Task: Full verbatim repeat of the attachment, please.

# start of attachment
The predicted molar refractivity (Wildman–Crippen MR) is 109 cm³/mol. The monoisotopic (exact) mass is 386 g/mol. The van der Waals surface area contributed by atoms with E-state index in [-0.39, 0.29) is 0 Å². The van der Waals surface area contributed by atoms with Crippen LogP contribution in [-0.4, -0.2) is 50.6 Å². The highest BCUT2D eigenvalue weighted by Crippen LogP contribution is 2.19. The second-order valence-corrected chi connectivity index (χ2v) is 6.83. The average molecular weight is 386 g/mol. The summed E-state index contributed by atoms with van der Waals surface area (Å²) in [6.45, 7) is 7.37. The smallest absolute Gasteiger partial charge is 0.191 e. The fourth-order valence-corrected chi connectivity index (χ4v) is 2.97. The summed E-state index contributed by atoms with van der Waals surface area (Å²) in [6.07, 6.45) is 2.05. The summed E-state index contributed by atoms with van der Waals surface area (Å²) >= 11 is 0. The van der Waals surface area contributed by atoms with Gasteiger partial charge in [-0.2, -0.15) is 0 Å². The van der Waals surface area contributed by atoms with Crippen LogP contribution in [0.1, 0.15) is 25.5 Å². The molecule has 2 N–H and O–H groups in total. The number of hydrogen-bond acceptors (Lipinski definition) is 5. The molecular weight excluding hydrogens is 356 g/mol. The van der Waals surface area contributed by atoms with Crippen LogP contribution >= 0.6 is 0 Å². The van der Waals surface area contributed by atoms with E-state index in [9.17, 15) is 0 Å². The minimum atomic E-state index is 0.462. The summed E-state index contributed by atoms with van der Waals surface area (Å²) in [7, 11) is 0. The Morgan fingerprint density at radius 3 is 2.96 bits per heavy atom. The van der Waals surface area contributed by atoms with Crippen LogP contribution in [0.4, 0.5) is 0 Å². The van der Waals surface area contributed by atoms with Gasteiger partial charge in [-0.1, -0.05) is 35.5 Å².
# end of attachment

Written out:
The predicted molar refractivity (Wildman–Crippen MR) is 109 cm³/mol. The monoisotopic (exact) mass is 386 g/mol. The van der Waals surface area contributed by atoms with E-state index in [-0.39, 0.29) is 0 Å². The van der Waals surface area contributed by atoms with Crippen LogP contribution in [-0.4, -0.2) is 50.6 Å². The highest BCUT2D eigenvalue weighted by Crippen LogP contribution is 2.19. The second-order valence-corrected chi connectivity index (χ2v) is 6.83. The average molecular weight is 386 g/mol. The summed E-state index contributed by atoms with van der Waals surface area (Å²) in [6.45, 7) is 7.37. The smallest absolute Gasteiger partial charge is 0.191 e. The fourth-order valence-corrected chi connectivity index (χ4v) is 2.97. The summed E-state index contributed by atoms with van der Waals surface area (Å²) in [6.07, 6.45) is 2.05. The summed E-state index contributed by atoms with van der Waals surface area (Å²) >= 11 is 0. The van der Waals surface area contributed by atoms with Gasteiger partial charge in [-0.2, -0.15) is 0 Å². The van der Waals surface area contributed by atoms with Crippen LogP contribution in [0.1, 0.15) is 25.5 Å². The molecule has 2 N–H and O–H groups in total. The number of hydrogen-bond acceptors (Lipinski definition) is 5. The molecular weight excluding hydrogens is 356 g/mol. The van der Waals surface area contributed by atoms with Crippen LogP contribution >= 0.6 is 0 Å². The van der Waals surface area contributed by atoms with E-state index in [9.17, 15) is 0 Å². The minimum atomic E-state index is 0.462. The summed E-state index contributed by atoms with van der Waals surface area (Å²) in [7, 11) is 0. The Morgan fingerprint density at radius 3 is 2.96 bits per heavy atom. The van der Waals surface area contributed by atoms with Crippen LogP contribution in [0.4, 0.5) is 0 Å². The van der Waals surface area contributed by atoms with Gasteiger partial charge in [-0.1, -0.05) is 35.5 Å².